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Scholar proposes non-aggression pact as alternative to peace treaty

All News 12:43 June 04, 2018

SEOUL, June 4 (Yonhap) -- A Seoul scholar on Monday urged the two Koreas to study various ways to bring about real peace on the Korean Peninsula instead of blindly pursuing a peace treaty.

Park Tae-gyun, a professor at the Graduate School of International Studies of Seoul National University, said that a non-aggression treaty could be an alternative if a peace treaty is seen as too difficult to achieve.

"A non-aggression pact is a lower level treaty than a peace treaty and it has been rarely used since World War II. But it will be wiser to secure even low-level treaties one by one than fail to produce any treaty after drawn-out negotiations," Park said in a contribution to the latest issue of quarterly magazine "Critical Review of History."

In this regard, he suggested, a revision of the armistice agreement should also be considered.

Scholar proposes non-aggression pact as alternative to peace treaty - 1

The professor's advice came after U.S. President Trump floated the idea of declaring an end to the Korean War ahead of his planned meeting with North Korean leader Kim Jong-un in Singapore on June 12.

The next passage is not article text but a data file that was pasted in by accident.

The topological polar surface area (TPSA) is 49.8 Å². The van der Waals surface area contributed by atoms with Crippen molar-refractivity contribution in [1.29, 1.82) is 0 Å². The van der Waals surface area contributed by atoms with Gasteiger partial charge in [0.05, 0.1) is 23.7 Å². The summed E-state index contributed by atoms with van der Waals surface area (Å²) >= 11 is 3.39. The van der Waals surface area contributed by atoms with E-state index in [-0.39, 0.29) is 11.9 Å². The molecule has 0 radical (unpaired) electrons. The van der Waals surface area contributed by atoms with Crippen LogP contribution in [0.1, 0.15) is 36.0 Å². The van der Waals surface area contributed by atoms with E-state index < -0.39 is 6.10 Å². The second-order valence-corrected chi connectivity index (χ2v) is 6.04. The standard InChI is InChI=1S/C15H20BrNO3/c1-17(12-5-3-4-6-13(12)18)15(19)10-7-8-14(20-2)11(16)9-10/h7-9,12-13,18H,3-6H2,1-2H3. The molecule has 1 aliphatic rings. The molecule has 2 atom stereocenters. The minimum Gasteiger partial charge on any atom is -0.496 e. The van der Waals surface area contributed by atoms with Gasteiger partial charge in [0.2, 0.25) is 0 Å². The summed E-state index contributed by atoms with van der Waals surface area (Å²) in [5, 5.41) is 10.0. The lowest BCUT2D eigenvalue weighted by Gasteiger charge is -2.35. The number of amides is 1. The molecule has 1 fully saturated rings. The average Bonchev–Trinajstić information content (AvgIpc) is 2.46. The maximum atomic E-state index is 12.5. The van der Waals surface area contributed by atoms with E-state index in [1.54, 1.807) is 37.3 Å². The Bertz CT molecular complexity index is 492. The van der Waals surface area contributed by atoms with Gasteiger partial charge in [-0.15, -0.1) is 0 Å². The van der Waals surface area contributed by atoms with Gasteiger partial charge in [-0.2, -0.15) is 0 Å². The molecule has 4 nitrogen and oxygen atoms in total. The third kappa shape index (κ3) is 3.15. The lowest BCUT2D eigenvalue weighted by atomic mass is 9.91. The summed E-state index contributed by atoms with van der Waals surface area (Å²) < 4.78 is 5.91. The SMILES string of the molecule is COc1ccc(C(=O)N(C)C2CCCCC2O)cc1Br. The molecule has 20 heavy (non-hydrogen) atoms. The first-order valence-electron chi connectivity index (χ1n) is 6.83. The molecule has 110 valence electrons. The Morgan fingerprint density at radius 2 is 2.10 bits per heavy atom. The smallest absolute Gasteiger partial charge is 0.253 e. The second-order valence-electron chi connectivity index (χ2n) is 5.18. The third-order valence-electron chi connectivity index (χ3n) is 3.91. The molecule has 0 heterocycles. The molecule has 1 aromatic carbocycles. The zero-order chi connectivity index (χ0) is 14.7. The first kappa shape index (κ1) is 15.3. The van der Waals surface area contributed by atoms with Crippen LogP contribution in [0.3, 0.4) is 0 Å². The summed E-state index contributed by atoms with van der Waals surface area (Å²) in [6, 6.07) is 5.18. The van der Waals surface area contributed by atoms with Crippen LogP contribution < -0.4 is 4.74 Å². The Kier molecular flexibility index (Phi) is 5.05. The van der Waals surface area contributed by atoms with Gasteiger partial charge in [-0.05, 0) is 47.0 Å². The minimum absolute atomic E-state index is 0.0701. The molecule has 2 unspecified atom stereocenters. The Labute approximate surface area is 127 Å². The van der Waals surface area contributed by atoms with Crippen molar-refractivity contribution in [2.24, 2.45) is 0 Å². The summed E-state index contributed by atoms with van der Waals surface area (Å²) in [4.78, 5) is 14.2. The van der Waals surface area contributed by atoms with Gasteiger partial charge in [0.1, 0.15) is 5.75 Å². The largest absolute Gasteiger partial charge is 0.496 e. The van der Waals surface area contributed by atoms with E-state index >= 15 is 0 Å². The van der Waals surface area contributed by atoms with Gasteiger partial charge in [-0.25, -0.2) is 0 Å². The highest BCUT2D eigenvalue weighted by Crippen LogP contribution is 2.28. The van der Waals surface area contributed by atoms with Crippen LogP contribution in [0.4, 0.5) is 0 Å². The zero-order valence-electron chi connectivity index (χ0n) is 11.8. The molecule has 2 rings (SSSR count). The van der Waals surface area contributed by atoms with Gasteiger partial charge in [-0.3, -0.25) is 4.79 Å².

In their recent summit talks, South Korean President Moon Jae-in and Kim also agreed to work toward a peace treaty by the end of the year. Some 28,500 American troops are currently stationed in South Korea to deter North Korean aggression after the 1950-53 Korean War ended in a ceasefire rather than a peace treaty on July 27, 1953.

Professor Park called for various options, including a revision of the armistice treaty, to secure substantial peace on the peninsula rather than a blind pursuit of a peace treaty.

"If the North Korea-U.S. summit fails to produce a satisfactory outcome, we can insert clauses, such as about the Northern Limit Line and the U.N. commander, into the armistice agreement. It will require an overall amendment of the armistice treaty, though it is not its abolition," said Park.

He then said China, as a signatory to the armistice treaty, has the right and obligation to participate in the declaration of the end of the war and peace treaty.

"Considering the current U.S.-China relations, the two may fail to achieve a shift to a peace treaty. Unlike ending the war, a peace treaty could be signed by the two Koreas alone," he explained.


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